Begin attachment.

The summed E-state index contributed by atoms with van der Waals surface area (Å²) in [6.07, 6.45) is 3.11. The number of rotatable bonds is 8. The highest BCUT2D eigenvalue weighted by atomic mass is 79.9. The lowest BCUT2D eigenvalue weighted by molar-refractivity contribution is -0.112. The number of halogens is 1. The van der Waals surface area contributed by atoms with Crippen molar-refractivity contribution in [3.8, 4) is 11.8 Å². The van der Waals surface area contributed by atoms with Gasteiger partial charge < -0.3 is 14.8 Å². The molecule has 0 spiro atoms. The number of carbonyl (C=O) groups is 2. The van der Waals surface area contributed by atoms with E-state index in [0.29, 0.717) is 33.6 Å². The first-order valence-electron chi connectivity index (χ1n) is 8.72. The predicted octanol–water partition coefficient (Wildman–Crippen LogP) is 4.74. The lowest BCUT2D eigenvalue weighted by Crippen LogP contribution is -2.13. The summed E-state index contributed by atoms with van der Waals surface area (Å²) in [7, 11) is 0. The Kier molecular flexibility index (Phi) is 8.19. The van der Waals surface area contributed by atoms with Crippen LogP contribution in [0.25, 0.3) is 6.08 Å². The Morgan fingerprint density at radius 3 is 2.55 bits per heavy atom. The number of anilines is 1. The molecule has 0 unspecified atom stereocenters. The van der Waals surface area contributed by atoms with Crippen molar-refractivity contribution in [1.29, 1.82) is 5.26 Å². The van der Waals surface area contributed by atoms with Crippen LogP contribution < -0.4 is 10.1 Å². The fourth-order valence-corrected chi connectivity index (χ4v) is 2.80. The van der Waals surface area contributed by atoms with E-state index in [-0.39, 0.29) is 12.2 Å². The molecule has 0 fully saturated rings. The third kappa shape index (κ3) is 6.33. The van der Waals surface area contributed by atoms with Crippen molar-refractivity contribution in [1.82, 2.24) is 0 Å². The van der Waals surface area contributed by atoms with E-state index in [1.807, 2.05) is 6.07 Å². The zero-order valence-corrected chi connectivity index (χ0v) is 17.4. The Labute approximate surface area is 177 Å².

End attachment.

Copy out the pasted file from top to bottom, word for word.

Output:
The summed E-state index contributed by atoms with van der Waals surface area (Å²) in [6.07, 6.45) is 3.11. The number of rotatable bonds is 8. The highest BCUT2D eigenvalue weighted by atomic mass is 79.9. The lowest BCUT2D eigenvalue weighted by molar-refractivity contribution is -0.112. The number of halogens is 1. The van der Waals surface area contributed by atoms with Crippen molar-refractivity contribution in [3.8, 4) is 11.8 Å². The van der Waals surface area contributed by atoms with Gasteiger partial charge < -0.3 is 14.8 Å². The molecule has 0 spiro atoms. The number of carbonyl (C=O) groups is 2. The van der Waals surface area contributed by atoms with E-state index in [0.29, 0.717) is 33.6 Å². The first-order valence-electron chi connectivity index (χ1n) is 8.72. The predicted octanol–water partition coefficient (Wildman–Crippen LogP) is 4.74. The lowest BCUT2D eigenvalue weighted by Crippen LogP contribution is -2.13. The summed E-state index contributed by atoms with van der Waals surface area (Å²) in [7, 11) is 0. The Kier molecular flexibility index (Phi) is 8.19. The van der Waals surface area contributed by atoms with Crippen LogP contribution in [0.25, 0.3) is 6.08 Å². The Morgan fingerprint density at radius 3 is 2.55 bits per heavy atom. The number of anilines is 1. The molecule has 0 unspecified atom stereocenters. The van der Waals surface area contributed by atoms with Crippen molar-refractivity contribution in [1.29, 1.82) is 5.26 Å². The van der Waals surface area contributed by atoms with Crippen LogP contribution < -0.4 is 10.1 Å². The fourth-order valence-corrected chi connectivity index (χ4v) is 2.80. The van der Waals surface area contributed by atoms with E-state index in [-0.39, 0.29) is 12.2 Å². The molecule has 0 fully saturated rings. The third kappa shape index (κ3) is 6.33. The van der Waals surface area contributed by atoms with Crippen molar-refractivity contribution in [1.82, 2.24) is 0 Å². The van der Waals surface area contributed by atoms with E-state index in [1.807, 2.05) is 6.07 Å². The zero-order valence-corrected chi connectivity index (χ0v) is 17.4. The Labute approximate surface area is 177 Å².